Consequently, at the very least, Trump and Congress should adopt a “do no harm” standard for our nation’s children and families. Among other things, they should enact no changes to our immigration policies without first protecting DREAMers from harm. They should not repeal the Affordable Care Act (ACA) without a replacement that would protect American children and families from being left worse off with respect to coverage, benefits, or affordability. And, they should refrain passing policies that would do considerable harm to our nation’s children, such as the block granting of Medicaid.
As Trump said:
. . .whether a child is born in the urban sprawl of Detroit or the windswept plains of Nebraska, they look up at the same night sky, they fill their heart with the same dreams and they are infused with the breath of life by the same Almighty Creator.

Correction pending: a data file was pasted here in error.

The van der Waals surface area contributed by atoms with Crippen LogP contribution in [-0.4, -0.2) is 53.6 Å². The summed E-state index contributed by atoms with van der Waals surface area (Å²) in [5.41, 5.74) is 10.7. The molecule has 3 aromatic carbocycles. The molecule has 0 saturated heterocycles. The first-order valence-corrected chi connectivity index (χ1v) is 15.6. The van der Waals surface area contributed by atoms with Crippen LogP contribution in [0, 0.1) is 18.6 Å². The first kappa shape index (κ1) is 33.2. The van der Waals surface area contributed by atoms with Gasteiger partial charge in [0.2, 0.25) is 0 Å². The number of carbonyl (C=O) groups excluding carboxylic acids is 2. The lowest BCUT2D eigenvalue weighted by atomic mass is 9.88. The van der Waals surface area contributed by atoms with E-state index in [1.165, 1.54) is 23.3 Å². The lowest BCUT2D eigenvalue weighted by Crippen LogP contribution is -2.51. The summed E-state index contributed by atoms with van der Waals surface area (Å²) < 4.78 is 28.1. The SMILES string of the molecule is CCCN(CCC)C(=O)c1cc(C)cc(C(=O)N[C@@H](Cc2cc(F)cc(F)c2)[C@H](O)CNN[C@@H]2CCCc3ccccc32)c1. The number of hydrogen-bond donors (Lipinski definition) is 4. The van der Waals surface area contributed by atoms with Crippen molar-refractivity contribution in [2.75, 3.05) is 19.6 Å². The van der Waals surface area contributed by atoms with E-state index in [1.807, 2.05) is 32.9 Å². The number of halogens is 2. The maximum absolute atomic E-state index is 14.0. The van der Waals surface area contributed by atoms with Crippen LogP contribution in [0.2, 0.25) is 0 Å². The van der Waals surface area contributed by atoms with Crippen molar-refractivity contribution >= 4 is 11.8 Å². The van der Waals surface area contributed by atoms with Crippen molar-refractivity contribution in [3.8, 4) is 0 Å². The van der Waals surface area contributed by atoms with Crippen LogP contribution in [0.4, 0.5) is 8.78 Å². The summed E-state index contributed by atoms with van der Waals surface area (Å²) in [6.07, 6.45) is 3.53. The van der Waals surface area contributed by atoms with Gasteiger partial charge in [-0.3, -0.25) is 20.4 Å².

In the next four years, 16 million children will be born in America. If we want to do right by them and allow them to fulfill their dreams, then it requires that we invest in their future.
That is the real way to “make America great again.”